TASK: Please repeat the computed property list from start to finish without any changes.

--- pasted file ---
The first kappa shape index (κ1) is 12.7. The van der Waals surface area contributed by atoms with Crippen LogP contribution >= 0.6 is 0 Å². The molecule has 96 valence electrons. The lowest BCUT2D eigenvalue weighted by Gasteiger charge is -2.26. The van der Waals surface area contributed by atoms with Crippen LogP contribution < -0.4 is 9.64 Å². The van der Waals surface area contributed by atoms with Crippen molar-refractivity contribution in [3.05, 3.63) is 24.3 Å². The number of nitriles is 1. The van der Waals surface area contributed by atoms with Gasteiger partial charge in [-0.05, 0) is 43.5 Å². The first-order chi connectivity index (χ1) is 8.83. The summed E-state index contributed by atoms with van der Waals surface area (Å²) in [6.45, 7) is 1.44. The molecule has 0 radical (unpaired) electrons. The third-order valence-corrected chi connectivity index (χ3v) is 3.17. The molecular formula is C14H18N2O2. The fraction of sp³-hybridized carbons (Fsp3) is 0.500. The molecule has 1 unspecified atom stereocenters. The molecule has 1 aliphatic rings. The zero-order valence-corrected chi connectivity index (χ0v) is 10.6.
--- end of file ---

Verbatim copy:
The first kappa shape index (κ1) is 12.7. The van der Waals surface area contributed by atoms with Crippen LogP contribution >= 0.6 is 0 Å². The molecule has 96 valence electrons. The lowest BCUT2D eigenvalue weighted by Gasteiger charge is -2.26. The van der Waals surface area contributed by atoms with Crippen LogP contribution < -0.4 is 9.64 Å². The van der Waals surface area contributed by atoms with Crippen molar-refractivity contribution in [3.05, 3.63) is 24.3 Å². The number of nitriles is 1. The van der Waals surface area contributed by atoms with Gasteiger partial charge in [-0.05, 0) is 43.5 Å². The first-order chi connectivity index (χ1) is 8.83. The summed E-state index contributed by atoms with van der Waals surface area (Å²) in [6.45, 7) is 1.44. The molecule has 0 radical (unpaired) electrons. The third-order valence-corrected chi connectivity index (χ3v) is 3.17. The molecular formula is C14H18N2O2. The fraction of sp³-hybridized carbons (Fsp3) is 0.500. The molecule has 1 unspecified atom stereocenters. The molecule has 1 aliphatic rings. The zero-order valence-corrected chi connectivity index (χ0v) is 10.6.